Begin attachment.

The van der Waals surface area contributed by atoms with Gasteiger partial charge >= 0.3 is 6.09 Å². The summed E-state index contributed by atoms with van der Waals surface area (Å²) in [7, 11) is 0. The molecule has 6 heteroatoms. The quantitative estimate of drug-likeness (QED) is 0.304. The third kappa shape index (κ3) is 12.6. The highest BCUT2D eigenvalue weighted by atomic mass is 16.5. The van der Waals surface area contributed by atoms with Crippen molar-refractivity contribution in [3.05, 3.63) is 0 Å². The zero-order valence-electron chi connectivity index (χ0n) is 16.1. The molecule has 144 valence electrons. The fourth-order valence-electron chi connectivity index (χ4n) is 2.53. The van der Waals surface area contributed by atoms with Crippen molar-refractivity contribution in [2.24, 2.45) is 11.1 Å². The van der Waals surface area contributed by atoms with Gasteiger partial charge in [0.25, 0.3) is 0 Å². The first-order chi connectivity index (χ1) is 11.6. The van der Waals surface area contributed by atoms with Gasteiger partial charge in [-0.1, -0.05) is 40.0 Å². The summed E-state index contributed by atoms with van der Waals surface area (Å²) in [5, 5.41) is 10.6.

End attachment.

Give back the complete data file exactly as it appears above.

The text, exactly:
The van der Waals surface area contributed by atoms with Gasteiger partial charge >= 0.3 is 6.09 Å². The summed E-state index contributed by atoms with van der Waals surface area (Å²) in [7, 11) is 0. The molecule has 6 heteroatoms. The quantitative estimate of drug-likeness (QED) is 0.304. The third kappa shape index (κ3) is 12.6. The highest BCUT2D eigenvalue weighted by atomic mass is 16.5. The van der Waals surface area contributed by atoms with Crippen molar-refractivity contribution in [3.05, 3.63) is 0 Å². The zero-order valence-electron chi connectivity index (χ0n) is 16.1. The molecule has 144 valence electrons. The fourth-order valence-electron chi connectivity index (χ4n) is 2.53. The van der Waals surface area contributed by atoms with Crippen molar-refractivity contribution in [2.24, 2.45) is 11.1 Å². The van der Waals surface area contributed by atoms with Gasteiger partial charge in [0.25, 0.3) is 0 Å². The first-order chi connectivity index (χ1) is 11.6. The van der Waals surface area contributed by atoms with Gasteiger partial charge in [-0.1, -0.05) is 40.0 Å². The summed E-state index contributed by atoms with van der Waals surface area (Å²) in [5, 5.41) is 10.6.